Hannah Gamble writes perfect poems. They are full of wit, clear sight, intellect and uncompromising social conscience. There is an abiding humanism in her work, a clear way of rendering the dreamlike nature of conversation and of thought, and, all throughout, the vague sense that she's evolved more than the average person and can reveal things to us. This book is an event for anyone who's been serious about new poetry for the last ten years.
- John Deming, Author of Headline News
Intimate and alien like a long, open-eyed kiss, The Traditional Feel of the Ballroom dismantles the sociopolitical expectations of the feminine: brassy, sexual, bitchy, hilarious. "I am a smaller kind of big. Exhausted, rough, / ceasing, somehow, to be intelligent, // I must have decided you were worth it." Gamble's poems eviscerate the acceptability politics applied to being a pulsating woman in contemporary poetry. Gamble challenges what we expect of one another and what we expect of ourselves: "I have been less than I could be. I let a symbol be a symbol when a symbol's // not enough." Between myth making and harsh interrogation of personal, social inheritance, Hannah Rebecca Gamble is a loving and ruthless god that demands devotion with a hand that could slap and simultaneously pet, "I had the voice, I had the plan. / I had a bad feeling about it, I had the jokes." Gamble might be a holy person knowing that "if in this moment, a gray horse came charging / down Chicago's streets [she] could stop / that horse in her tracks and ask / for a ride. And be given it."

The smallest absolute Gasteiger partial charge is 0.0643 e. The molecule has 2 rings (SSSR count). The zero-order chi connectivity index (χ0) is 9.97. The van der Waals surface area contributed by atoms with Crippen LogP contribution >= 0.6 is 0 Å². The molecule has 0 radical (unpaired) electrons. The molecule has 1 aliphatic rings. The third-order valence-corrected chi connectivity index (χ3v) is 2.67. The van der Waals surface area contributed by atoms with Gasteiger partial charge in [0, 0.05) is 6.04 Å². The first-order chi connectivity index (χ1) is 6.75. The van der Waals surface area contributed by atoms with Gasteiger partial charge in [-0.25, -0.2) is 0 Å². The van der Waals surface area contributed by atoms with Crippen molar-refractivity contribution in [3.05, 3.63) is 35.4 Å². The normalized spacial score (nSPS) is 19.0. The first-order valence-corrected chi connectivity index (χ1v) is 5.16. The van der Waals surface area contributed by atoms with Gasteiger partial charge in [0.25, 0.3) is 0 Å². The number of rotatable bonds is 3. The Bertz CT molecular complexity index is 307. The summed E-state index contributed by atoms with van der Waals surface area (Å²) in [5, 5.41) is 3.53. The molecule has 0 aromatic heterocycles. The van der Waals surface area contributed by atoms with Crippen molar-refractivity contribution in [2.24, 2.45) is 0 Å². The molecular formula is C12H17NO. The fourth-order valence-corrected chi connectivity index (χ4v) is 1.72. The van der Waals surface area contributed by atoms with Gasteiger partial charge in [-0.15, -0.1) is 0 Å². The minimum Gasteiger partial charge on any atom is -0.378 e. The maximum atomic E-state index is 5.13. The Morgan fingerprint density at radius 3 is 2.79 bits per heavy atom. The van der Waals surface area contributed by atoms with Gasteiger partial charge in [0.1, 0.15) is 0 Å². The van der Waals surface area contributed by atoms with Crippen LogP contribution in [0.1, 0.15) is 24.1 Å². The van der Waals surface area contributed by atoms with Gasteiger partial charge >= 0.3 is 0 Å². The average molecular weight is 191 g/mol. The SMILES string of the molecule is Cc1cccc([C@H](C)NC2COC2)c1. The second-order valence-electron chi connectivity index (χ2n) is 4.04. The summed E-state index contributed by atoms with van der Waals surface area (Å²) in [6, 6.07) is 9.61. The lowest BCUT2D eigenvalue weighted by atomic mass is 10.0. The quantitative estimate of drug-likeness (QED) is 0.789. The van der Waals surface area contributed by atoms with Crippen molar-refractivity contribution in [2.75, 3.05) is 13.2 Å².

- Charlie Hix, Editor at The Anarchist Review of Books
I have spent a long time trying to compulsively dissect the issue of cis-men's pathetic violence as they subconsciously attempt to return to the womb. Hannah Gamble finds no need for these self harming dissections and is more interested in comforting collective wounds through profound perspectives on the everyday. Even if comforting the wound sometimes looks like reopening ones that haven't healed right to stop the infection. Her unflinching prose wraps its fingers around the familiar, taking a bat to the suffering we've become accustomed to. It asks us to acknowledge it. To question why we tolerate it.
- Seraphina Violet Cueller, Onlyfans @breadandpussy